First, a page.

Here's another thing that's grown on our trees this year:

a hornet nest, not far from the barn or coop. I pass under this beauty every time I go down to check on or feed the animals. It's a little scary. But we are going to let nature take it's course, the nest will hang in this maple until late fall, and then it will come down. I'm trying to appreciate the hornets and their place in the world, but did they have to make their place so close to ours?

Saturday, August 23, 2008

Bye Bye Batmandu

While we were away last week, our top-dog rooster, Batmandu, decided he didn't like children any more than he liked puppies. He attacked our daughter's friend while her mom was over taking care of things in our absence.

Attacked her as she ran away.

Attacked her seriously enough to draw blood.

So now, we must say adieu to Batmandu.

Lucky for him, we found a wonderful child-free farm. A farm with 20 hens and no roosters at all.

Batmandu was not so keen on being crated and-- when my oldest felt sorry for him and in trying to give him a treat, set him free-- he was not so keen on being captured and re-crated either. He was equally unfond of the long, twisty mini-van ride to Peru (Peru, Mass not the country in South America) He was not keen on the car-seated children beside him, the musical selection or the constant reminders by these children that at least he will not be soup.

But he will be very keen on his new life without said children underfoot or pesky rooster underlings.

Pesky rooster underlings like the gi-normous Stellar:

Stellar, who now finds himself the top-dog rooster in our flock. Maybe Stellar will relax a little and go the respectful route of his old man when it comes to the hens rather than the commando-style tackles and general abuse that marked his second tier status.

Stellar hasn't shown any interest or aggression towards humans as yet. Likely, though, we'll have yet another mean ol' rooster on our hands before we know it.


Herding and Hurting

After my rant about Luka last post, our pup proved herself very useful this week when we discovered one of this year's lambs with an eye injury. I was lucky enough to spot Chloe out in the pasture with her left eye swollen and oozy. It looked, more or less, like the little girl had been punched in the eye. Chloe's Mother, Maya, is one of our most cagey and cautious ewes, and her cute little twins stick to her like glue. Catching the trio in the large, wooded and hilly pasture next door was going to be tricky. We decided to unleash the hounds.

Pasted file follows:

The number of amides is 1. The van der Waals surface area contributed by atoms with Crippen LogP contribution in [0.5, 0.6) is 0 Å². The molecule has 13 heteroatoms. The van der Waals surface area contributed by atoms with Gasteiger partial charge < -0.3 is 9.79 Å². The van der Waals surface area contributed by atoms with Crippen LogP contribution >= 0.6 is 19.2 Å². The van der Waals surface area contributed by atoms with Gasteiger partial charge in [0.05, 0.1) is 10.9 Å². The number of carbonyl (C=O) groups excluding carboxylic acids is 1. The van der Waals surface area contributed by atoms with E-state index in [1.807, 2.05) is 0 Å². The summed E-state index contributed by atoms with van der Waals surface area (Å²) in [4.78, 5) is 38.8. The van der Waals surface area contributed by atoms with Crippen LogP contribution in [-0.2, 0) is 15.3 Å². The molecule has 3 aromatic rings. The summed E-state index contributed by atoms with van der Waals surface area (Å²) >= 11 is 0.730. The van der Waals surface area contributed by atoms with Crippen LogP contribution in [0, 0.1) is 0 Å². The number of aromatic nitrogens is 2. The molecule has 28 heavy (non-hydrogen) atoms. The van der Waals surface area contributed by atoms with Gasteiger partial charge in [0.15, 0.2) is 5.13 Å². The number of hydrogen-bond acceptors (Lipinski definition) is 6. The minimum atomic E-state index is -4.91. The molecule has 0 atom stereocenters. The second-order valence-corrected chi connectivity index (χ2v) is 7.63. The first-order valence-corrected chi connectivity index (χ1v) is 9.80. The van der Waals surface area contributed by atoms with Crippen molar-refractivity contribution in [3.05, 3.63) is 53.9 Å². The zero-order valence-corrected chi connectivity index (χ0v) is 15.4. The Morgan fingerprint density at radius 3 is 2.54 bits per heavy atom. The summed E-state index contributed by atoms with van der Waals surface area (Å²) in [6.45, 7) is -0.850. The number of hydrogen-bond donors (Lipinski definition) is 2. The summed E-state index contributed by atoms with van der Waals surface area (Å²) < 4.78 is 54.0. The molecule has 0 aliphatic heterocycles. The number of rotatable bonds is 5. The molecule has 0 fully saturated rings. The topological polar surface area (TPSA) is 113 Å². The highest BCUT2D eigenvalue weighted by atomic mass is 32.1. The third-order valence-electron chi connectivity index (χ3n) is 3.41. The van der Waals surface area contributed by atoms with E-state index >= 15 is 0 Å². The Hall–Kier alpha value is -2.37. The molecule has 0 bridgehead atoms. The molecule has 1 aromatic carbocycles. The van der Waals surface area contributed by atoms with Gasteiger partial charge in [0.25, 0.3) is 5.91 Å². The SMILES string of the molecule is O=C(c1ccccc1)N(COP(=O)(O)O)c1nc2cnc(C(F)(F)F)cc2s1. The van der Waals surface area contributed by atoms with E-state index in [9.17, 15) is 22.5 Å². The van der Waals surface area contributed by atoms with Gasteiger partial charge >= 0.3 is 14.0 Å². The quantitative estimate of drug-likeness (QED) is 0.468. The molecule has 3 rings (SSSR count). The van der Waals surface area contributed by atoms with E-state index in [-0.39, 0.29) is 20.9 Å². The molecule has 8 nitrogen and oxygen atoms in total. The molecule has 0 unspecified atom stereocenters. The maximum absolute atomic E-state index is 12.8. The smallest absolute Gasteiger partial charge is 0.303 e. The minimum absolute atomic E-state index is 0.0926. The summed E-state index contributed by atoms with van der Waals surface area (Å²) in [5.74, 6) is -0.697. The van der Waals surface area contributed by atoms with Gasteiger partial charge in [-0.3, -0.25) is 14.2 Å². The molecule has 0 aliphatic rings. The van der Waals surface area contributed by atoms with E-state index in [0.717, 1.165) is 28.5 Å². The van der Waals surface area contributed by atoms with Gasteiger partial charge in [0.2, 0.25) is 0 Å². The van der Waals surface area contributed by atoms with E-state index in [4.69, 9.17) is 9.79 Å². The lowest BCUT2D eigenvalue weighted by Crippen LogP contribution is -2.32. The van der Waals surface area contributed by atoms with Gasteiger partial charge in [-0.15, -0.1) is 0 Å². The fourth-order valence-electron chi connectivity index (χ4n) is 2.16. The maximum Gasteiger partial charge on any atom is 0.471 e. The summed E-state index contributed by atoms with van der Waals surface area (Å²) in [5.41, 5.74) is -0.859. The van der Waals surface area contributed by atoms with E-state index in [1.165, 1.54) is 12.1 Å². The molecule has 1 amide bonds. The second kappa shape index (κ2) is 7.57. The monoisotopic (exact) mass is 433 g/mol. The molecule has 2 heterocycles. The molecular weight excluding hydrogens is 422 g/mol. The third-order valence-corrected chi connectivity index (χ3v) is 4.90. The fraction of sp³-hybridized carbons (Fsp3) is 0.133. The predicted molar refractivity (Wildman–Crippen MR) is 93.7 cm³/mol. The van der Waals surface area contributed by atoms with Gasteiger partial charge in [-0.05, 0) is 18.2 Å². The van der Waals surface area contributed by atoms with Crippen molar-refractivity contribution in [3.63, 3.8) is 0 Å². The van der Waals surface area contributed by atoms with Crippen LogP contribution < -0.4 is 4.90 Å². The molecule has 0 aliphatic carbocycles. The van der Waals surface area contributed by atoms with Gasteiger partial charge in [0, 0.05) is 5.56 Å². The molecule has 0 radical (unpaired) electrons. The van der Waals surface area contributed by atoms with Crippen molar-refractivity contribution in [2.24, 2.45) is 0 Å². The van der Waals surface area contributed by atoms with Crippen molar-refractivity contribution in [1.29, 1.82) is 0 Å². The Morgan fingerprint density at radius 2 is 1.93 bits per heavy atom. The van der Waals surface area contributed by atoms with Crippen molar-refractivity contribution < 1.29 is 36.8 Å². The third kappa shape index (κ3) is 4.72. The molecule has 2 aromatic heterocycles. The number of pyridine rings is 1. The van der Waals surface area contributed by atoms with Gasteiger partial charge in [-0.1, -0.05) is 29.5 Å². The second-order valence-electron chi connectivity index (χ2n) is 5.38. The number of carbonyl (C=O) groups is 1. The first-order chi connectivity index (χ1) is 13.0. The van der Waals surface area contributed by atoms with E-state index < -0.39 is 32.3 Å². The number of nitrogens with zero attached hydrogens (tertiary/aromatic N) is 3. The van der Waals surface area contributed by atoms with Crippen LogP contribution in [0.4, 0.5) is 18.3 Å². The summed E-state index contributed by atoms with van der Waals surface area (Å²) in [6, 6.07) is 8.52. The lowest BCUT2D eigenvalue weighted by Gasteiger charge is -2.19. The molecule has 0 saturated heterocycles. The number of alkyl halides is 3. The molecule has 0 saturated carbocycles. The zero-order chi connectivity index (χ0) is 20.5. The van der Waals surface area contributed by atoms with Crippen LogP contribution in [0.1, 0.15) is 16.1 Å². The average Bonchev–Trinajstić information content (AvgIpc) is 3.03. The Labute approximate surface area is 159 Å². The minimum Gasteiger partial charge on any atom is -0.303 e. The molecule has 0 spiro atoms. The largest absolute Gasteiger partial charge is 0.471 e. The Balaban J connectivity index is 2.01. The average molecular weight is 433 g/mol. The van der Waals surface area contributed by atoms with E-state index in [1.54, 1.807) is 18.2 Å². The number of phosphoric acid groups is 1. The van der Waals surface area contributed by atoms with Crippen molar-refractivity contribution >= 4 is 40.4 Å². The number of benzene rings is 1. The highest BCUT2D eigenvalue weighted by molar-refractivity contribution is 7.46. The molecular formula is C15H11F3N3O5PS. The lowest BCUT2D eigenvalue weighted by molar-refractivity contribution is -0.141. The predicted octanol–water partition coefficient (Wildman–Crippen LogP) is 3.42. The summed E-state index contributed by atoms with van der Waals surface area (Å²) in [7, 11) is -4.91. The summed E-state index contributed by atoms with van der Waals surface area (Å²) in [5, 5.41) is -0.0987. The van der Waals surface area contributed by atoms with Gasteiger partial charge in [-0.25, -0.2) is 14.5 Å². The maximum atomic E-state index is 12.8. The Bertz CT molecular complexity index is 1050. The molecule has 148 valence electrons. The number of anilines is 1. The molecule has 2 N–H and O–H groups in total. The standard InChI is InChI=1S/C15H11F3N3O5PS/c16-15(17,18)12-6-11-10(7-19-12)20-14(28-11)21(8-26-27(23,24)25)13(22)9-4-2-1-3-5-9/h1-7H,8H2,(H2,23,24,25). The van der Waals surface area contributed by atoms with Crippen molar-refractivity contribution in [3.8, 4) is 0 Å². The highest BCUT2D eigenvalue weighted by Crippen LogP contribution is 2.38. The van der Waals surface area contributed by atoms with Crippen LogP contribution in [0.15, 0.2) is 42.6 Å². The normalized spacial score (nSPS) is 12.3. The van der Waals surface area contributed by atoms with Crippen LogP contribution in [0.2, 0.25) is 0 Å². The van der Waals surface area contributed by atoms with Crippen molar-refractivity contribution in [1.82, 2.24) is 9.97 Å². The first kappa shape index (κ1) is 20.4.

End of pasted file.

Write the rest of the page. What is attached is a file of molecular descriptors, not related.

Luka wasn't sure what to do. This was the very first time the pup had been given carte blanche with the sheep, indeed, the first time she had actually been lifted into the pasture and asked to do her crazy little Icie thing. She ran towards the sheep and then, when Charlie, our most intimidating-looking ram, took a step closer to investigate, she came running back towards us. And, for perhaps the first time ever... she was silent. Not a yip. not a peep.

It didn't take her long to turn it around, though. A few encouraging word and Maggie's game if slightly ineffective presence had her rushing off, that trademark bark trailing behind her. And let me tell you, the sheep took notice.

What was most amazing was that the two dogs were able to isolate Maya and her twins and move them into the barn. It wasn't pretty, or quick, but they did it. They really did.

While in the pasture, I worked on Luka's recall. Calling her back from the flock, rewarding her then sending her again. We're getting there anyway. It'd be great to find a herding trainer in our area, one that works with pesky little loose-eyed barking driving dogs rather than stealthy BCs.

Maggie, after all, knows exactly what she's doing. The sheep just don't always care.